• =fbshares(url)
  • =tweets(url)
  • =plusones(url)

The (url) in each of those cases is where you’ll point to the URL of the post you’re trying to analyze, which should be pulled in automatically by IFTTT. Voila! Social metrics.

Pulling on-page metrics

You may also have metrics built into your site that you’d like to use. For example, Moz has thumbs up on each post, and we also frequently see great discussions in our comments section, so we use both of those as success metrics for our blog. Those can
usually be pulled in through one of the following two methods.

But first,
obligatory note: Both of these methods involve scraping a page for information, which is obviously fine if you’re scraping your own site, but it’s against the ToS for many services out there (such as Google’s properties and Twitter), so be careful with how you use these.


While getting it set up correctly can be a little tricky, this is an incredibly handy function, as it allows you to scrape a piece of information from a page using an XPath. As long as your metric is displayed somewhere on the URL for your piece of content, you can use this function to pull it into your spreadsheet.

Here’s how you format the function:

If you’d like a full tutorial on XPaths (they’re quite useful), our friends at Distilled put together a really fantastic guide to using them for things just like this. 
It’s well worth a look. You can skip that for now, if you’d rather, as you can find the XPath for any given element pretty quickly with a tool built into Chrome.

Right-click on the metric you’d like to pull, and click on “Inspect element.”

That’ll pull up the developer tools console at the bottom of the window, and will highlight the line of code that corresponds to what you clicked. Right-click on that line of code, and you’ll have the option to “Copy XPath.” Have at it.

That’ll copy the XPath to your clipboard, which you can then paste into the function in Google Spreadsheets.

Richard Baxter of BuiltVisible created a wonderful 
guide to the IMPORTXML function a few years ago; it’s worth a look if you’d like more info.

Combining =INDEX with =IMPORTHTML

If your ingredient is housed in a <table> or a list (ordered or unordered) on your pages, this method might work just as well.

=IMPORTHTML simply plucks the information from a list or table on a given URL, and =INDEX pulls the value from a cell you specify within that table. Combining them creates a function something like this:

Note that without the INDEX function, the IMPORTHTML function will pull in the
entire piece of content it’s given. So, if you have a 15-line table on your page and you import that using IMPORTHTML, you’ll get the entire table in 15 rows in your spreadsheet. INDEX is what restricts it to a single cell in that table. For more on this function, check out this quick tutorial.

Taking it to the next level

I’ve got a few ideas in the works for how to make this metric even better. 

Automatically check for outlier ingredients and flag them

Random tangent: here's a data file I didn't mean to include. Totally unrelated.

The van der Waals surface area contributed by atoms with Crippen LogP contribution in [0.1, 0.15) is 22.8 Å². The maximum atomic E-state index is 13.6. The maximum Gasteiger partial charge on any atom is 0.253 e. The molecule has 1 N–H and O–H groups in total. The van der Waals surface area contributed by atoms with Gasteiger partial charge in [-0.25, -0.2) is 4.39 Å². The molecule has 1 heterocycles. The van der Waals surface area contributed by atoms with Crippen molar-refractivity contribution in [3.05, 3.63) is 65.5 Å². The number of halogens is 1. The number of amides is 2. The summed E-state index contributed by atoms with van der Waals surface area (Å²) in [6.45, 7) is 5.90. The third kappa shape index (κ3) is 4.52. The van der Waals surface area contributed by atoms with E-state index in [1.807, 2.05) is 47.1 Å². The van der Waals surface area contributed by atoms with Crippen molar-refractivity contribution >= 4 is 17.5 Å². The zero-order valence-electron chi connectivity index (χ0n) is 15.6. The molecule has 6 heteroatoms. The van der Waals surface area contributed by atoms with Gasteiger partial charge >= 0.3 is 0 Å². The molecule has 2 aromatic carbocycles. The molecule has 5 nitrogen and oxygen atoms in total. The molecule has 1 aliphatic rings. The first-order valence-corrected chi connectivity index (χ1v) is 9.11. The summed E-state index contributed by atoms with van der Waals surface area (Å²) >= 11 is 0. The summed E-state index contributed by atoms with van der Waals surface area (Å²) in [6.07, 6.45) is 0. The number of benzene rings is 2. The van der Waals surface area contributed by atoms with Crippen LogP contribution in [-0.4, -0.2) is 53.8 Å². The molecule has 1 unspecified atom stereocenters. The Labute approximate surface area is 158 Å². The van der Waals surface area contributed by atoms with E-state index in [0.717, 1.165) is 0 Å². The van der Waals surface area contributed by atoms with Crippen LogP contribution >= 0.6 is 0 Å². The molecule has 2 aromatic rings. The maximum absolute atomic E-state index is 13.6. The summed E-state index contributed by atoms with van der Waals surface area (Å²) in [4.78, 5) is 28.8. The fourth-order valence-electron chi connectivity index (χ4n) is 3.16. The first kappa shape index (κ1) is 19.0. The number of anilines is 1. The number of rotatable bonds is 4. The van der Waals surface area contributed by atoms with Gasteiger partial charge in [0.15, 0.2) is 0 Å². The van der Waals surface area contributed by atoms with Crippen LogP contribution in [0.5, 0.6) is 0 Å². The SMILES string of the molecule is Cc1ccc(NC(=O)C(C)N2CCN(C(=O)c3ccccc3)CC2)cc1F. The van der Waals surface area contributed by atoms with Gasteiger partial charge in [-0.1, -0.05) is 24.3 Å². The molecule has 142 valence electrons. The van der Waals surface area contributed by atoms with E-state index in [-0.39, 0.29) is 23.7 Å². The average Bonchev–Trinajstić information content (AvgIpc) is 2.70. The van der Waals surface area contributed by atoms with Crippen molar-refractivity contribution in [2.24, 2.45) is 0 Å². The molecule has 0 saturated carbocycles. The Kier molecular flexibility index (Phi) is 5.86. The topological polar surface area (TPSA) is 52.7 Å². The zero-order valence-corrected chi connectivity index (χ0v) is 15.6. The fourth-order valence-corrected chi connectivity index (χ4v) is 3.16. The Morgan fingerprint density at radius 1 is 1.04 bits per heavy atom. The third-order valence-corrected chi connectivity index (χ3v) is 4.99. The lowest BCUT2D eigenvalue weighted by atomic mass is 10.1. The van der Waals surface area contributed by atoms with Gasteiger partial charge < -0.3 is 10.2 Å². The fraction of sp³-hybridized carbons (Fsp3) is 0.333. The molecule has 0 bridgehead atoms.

One of the downsides of smooshing all of these ingredients together is missing out on the insights that individual metrics can offer. If one post did fantastically well on Facebook, for example, but ended up with a non-remarkable One Metric score, you might still want to know that it did really well on Facebook.

In the next iteration of the metric, my plan is to have the spreadsheet automatically calculate not only the average performance of past content, but also the standard deviation. Then, whenever a single piece differs by more than a couple of standard deviations (in either direction), that ingredient will get called out as an outlier for further review.

Break out the categories of ingredients

In the graphic above that combines the ingredients into categories in order to calculate an overall average, it might help to monitor those individual categories, too. You might, then, have a spreadsheet that looked something like this:

Make the weight of each category adjustable based on current goals

As it stands, each of those three categories is given equal weight in coming up with our One Metric scores. If we broke the categories out, though, they could be weighted differently to reflect our company’s changing goals. For example, if increased brand awareness was a goal, we could apply a heavier weight to social metrics. If retention became more important, on-page metrics from the existing community could be weighted more heavily. That weighting would adapt the metric to be a truer representation of the content’s performance against current company goals.

I hope this comes in as handy for everyone else’s analysis as it has for my own. If you have any questions and/or feedback, or any other interesting ways you think this metric could be used, I’d love to hear from you in the comments!

Sign up for The Moz Top 10, a semimonthly mailer updating you on the top ten hottest pieces of SEO news, tips, and rad links uncovered by the Moz team. Think of it as your exclusive digest of stuff you don’t have time to hunt down but want to read!

Moz Blog

July 1, 2014  Tags: , , ,   Posted in: SEO / Traffic / Marketing

Leave a Reply

You must be logged in to post a comment.

TechNetSource on Facebook

TechNetSource » One Content Metric to Rule Them All